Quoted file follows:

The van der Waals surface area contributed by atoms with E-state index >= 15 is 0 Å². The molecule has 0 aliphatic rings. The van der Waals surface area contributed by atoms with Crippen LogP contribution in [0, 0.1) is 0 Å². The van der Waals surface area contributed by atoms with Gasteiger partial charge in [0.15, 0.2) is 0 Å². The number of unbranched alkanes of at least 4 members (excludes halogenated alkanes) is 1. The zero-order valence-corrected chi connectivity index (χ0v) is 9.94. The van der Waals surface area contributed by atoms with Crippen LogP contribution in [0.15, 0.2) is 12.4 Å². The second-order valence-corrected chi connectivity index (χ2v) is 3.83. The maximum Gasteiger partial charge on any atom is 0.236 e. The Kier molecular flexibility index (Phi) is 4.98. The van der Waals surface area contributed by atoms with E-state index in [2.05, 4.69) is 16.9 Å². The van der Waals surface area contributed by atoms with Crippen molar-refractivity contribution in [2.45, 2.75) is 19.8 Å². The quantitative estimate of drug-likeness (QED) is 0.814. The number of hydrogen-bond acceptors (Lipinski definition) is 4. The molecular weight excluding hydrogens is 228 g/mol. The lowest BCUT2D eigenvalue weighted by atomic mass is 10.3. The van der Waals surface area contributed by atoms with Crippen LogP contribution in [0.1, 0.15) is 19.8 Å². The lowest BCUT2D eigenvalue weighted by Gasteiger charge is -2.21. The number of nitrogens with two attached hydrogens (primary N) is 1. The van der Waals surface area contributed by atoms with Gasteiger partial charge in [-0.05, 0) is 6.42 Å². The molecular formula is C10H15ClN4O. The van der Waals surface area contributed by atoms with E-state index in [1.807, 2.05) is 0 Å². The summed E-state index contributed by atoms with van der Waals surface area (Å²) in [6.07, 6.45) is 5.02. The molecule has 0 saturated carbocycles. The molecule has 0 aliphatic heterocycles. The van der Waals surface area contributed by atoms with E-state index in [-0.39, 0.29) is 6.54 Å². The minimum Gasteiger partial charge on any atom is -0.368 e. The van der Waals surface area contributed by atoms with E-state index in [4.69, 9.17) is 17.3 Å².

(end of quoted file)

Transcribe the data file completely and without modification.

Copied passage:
The van der Waals surface area contributed by atoms with E-state index >= 15 is 0 Å². The molecule has 0 aliphatic rings. The van der Waals surface area contributed by atoms with Crippen LogP contribution in [0, 0.1) is 0 Å². The van der Waals surface area contributed by atoms with Gasteiger partial charge in [0.15, 0.2) is 0 Å². The number of unbranched alkanes of at least 4 members (excludes halogenated alkanes) is 1. The zero-order valence-corrected chi connectivity index (χ0v) is 9.94. The van der Waals surface area contributed by atoms with Crippen LogP contribution in [0.15, 0.2) is 12.4 Å². The second-order valence-corrected chi connectivity index (χ2v) is 3.83. The maximum Gasteiger partial charge on any atom is 0.236 e. The Kier molecular flexibility index (Phi) is 4.98. The van der Waals surface area contributed by atoms with E-state index in [2.05, 4.69) is 16.9 Å². The van der Waals surface area contributed by atoms with Crippen molar-refractivity contribution in [2.45, 2.75) is 19.8 Å². The quantitative estimate of drug-likeness (QED) is 0.814. The number of hydrogen-bond acceptors (Lipinski definition) is 4. The molecular weight excluding hydrogens is 228 g/mol. The lowest BCUT2D eigenvalue weighted by atomic mass is 10.3. The van der Waals surface area contributed by atoms with Crippen LogP contribution in [0.1, 0.15) is 19.8 Å². The lowest BCUT2D eigenvalue weighted by Gasteiger charge is -2.21. The number of nitrogens with two attached hydrogens (primary N) is 1. The van der Waals surface area contributed by atoms with Gasteiger partial charge in [-0.05, 0) is 6.42 Å². The molecular formula is C10H15ClN4O. The van der Waals surface area contributed by atoms with E-state index in [1.807, 2.05) is 0 Å². The summed E-state index contributed by atoms with van der Waals surface area (Å²) in [6.07, 6.45) is 5.02. The molecule has 0 saturated carbocycles. The molecule has 0 aliphatic heterocycles. The van der Waals surface area contributed by atoms with E-state index in [-0.39, 0.29) is 6.54 Å². The minimum Gasteiger partial charge on any atom is -0.368 e. The van der Waals surface area contributed by atoms with E-state index in [4.69, 9.17) is 17.3 Å².